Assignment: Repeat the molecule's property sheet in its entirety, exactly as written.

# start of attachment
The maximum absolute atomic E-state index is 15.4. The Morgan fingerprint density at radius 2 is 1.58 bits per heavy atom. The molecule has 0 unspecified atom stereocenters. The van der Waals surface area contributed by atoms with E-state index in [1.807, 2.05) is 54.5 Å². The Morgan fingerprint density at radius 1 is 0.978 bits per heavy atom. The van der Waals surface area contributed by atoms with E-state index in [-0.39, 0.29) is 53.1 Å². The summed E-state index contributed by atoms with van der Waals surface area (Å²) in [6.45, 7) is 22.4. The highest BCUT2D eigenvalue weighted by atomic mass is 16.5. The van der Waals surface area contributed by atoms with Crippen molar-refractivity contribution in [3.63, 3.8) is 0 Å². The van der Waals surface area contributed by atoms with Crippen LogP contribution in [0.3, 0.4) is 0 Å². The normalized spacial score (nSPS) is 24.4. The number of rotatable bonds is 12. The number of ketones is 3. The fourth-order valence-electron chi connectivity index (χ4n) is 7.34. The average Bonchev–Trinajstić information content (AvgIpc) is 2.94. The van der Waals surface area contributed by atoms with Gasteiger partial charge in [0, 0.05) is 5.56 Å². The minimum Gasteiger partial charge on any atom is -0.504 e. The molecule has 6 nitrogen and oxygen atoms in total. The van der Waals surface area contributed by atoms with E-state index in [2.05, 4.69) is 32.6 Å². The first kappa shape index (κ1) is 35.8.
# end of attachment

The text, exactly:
The maximum absolute atomic E-state index is 15.4. The Morgan fingerprint density at radius 2 is 1.58 bits per heavy atom. The molecule has 0 unspecified atom stereocenters. The van der Waals surface area contributed by atoms with E-state index in [1.807, 2.05) is 54.5 Å². The Morgan fingerprint density at radius 1 is 0.978 bits per heavy atom. The van der Waals surface area contributed by atoms with E-state index in [-0.39, 0.29) is 53.1 Å². The summed E-state index contributed by atoms with van der Waals surface area (Å²) in [6.45, 7) is 22.4. The highest BCUT2D eigenvalue weighted by atomic mass is 16.5. The van der Waals surface area contributed by atoms with Crippen molar-refractivity contribution in [3.63, 3.8) is 0 Å². The van der Waals surface area contributed by atoms with Crippen LogP contribution in [0.3, 0.4) is 0 Å². The normalized spacial score (nSPS) is 24.4. The number of rotatable bonds is 12. The number of ketones is 3. The fourth-order valence-electron chi connectivity index (χ4n) is 7.34. The average Bonchev–Trinajstić information content (AvgIpc) is 2.94. The van der Waals surface area contributed by atoms with Gasteiger partial charge in [0, 0.05) is 5.56 Å². The minimum Gasteiger partial charge on any atom is -0.504 e. The molecule has 6 nitrogen and oxygen atoms in total. The van der Waals surface area contributed by atoms with E-state index in [2.05, 4.69) is 32.6 Å². The first kappa shape index (κ1) is 35.8.